The Five Year Plan

SUBHEAD: A modest plan for attaining some self-sufficiency in a reasonable time could be an act of personal revolution.

By Juan Wilson on 4 March 2010 for Island Breath -

Image above: A all-pink, all-electric 1960's kitchen by Hotpoint. Is that Florence Henderson feeding Rod Serling a Ritz cracker topped with Cheese Whiz? From ( 

By Juan Wilson on 4 March 2010 for Island Breath -

It becomes clearer as we awaken from the American Dream. Our federal government, the state of Hawaii and Kauai County will be ineffective in countering the massive economic, cultural and environmental changes that we are passing through.

 All levels of government affecting our lives are now (or soon will be) bankrupt.

The agencies that in the past gathered taxes, created legislation, provided security, dispensed justice, educated youth and dispersed services will soon be incapable of doing much worthwhile. The crippling debt of the federal government is only supported by its privilege of printing money.

That will not be a fix when hyperinflation kicks in and US dollars are worthless. American good intentions will be reduced to posturing with what military muscle remains. But like our efforts to "fix" things in Iraq, Afghanistan,

New Orleans and Haiti, that will be like fixing the broken china by yelling at it and swinging a hammer. At the state level things are even grimmer. Hawaii is past broke and cannot print money. The state is over extended by a billion dollars, and will soon have to choose between closing schools or prisons.

Already Hawaii social services have been cannibalized and education cut 20%. Our fearless legislators talk about bringing back the Superferry and trolling for rich Chinese tourists that might like high stake gambling in Waikiki. By comparison, Kauai County has been lucky.

We have had a tax surplus in recent years due largely to continued high property values and the ensuing property taxes. Those surpluses will soon be history.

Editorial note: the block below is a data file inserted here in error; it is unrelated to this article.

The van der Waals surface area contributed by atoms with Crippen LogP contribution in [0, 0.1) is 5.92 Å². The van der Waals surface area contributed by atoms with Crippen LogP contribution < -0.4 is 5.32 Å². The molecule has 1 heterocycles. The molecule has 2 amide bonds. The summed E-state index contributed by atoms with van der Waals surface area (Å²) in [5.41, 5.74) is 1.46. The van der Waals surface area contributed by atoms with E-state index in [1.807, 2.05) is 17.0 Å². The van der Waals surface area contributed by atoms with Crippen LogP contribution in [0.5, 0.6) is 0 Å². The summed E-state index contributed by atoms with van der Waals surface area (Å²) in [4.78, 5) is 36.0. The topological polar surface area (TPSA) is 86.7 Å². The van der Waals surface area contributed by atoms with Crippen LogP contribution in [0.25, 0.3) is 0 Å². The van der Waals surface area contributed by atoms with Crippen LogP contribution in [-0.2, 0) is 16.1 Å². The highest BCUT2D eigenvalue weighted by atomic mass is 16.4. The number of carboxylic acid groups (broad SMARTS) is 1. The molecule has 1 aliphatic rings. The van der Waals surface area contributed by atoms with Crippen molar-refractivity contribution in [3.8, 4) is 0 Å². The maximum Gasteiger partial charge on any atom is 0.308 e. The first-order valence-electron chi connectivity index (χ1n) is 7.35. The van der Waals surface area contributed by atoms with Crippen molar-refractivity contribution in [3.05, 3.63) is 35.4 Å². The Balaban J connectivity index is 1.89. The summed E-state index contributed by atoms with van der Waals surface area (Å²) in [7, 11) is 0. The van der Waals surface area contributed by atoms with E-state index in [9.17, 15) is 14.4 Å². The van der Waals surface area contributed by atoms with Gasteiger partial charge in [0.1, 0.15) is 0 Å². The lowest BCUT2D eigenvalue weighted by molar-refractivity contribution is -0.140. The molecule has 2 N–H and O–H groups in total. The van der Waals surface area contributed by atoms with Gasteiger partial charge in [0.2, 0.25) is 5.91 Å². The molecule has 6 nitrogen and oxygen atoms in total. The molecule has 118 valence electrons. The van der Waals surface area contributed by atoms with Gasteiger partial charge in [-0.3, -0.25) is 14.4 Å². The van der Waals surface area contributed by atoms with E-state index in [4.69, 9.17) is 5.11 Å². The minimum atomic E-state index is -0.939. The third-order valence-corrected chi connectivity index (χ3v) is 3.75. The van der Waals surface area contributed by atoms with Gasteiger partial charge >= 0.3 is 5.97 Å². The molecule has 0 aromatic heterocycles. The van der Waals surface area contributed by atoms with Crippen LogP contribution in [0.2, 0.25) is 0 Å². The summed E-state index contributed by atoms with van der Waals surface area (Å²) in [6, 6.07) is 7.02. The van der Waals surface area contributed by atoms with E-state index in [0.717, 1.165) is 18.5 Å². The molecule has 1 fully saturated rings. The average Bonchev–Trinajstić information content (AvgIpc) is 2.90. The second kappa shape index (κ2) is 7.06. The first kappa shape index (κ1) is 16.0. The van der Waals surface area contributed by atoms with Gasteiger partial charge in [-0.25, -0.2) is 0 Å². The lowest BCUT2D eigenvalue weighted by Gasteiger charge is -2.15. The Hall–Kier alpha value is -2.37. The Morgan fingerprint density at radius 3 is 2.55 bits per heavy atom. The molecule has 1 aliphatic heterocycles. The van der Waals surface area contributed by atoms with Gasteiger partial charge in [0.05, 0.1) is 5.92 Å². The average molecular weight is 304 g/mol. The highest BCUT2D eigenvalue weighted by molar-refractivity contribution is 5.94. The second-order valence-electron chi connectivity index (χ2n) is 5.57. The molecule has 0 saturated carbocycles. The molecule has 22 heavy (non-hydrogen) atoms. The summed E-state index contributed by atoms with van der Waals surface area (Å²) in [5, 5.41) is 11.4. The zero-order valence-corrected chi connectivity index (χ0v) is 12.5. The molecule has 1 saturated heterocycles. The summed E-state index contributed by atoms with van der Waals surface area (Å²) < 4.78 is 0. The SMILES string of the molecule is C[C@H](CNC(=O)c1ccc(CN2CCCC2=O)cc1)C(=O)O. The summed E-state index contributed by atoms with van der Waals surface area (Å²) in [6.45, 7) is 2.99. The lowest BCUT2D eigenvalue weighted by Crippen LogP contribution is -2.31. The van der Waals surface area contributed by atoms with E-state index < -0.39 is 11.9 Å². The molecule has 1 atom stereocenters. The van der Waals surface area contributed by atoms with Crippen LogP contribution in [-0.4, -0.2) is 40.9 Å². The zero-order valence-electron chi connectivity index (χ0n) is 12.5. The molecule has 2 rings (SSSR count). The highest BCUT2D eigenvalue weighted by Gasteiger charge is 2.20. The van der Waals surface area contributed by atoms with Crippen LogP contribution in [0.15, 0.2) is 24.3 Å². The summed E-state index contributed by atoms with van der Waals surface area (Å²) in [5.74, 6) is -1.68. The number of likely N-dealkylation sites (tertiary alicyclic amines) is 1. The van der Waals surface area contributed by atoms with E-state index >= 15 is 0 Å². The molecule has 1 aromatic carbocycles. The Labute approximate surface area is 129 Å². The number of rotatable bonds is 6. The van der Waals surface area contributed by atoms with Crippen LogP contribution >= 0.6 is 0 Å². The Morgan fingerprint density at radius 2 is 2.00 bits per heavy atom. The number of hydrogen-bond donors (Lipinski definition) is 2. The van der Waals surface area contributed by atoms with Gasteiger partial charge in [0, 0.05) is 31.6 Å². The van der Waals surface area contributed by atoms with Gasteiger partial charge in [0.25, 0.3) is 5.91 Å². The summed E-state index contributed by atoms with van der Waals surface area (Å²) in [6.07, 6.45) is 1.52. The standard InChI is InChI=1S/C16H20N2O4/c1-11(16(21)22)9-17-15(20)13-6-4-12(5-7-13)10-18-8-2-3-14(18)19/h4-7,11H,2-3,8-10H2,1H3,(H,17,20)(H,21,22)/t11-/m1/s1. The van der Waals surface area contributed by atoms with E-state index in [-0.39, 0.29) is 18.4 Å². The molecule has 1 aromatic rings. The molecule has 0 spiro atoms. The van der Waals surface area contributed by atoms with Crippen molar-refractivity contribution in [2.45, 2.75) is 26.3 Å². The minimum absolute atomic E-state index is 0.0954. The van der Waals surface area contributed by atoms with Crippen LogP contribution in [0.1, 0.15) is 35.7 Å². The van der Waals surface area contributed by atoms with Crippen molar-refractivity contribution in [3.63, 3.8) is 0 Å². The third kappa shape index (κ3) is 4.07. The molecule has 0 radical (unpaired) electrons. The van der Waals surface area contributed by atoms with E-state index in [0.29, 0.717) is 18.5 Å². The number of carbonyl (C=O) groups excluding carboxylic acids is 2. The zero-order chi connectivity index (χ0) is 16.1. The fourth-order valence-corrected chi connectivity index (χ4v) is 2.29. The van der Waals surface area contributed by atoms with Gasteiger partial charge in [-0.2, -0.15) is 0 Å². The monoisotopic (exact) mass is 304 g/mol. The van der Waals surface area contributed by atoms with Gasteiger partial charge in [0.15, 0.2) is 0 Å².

There won’t be as many high-end buyers here as in the past, unless they're Goldman Sachs alumni escaping Lower Manhattan with a bonus in hand.

And California the style suburban sprawl (like in Puhi, and Kalaheo) won't be spreading out across the island in a replay of the go-go golden years. The post 9-11 crash will continue to rollout - and soon be seen as the new normal. Get used to it and act accordingly.

You will need to think about providing for things you need from within your immediate neighborhood, including; water, food, energy, shelter, health care, education, entertainment and a career. If you have to rely on government or multinational corporations for any of these things - find alternatives.

If you depend on a car to get to these things daily - find alternatives. In order to take action I see a few useful strategies that vary widely depending on how long into the future you are planning for, and how long you think you have to secure that future.

Some would say we have only months to get things right... others argue that the “System” has used every tool at its disposal to keep things “Normal” and will continue to do so for years to come.

I agree, the “System” will try... things will stumble along kinda-sorta like it used to be, but there will that moment when people realize the emperor is leading the parade butt naked, and the result will be a phase shift or change in our perception of the world.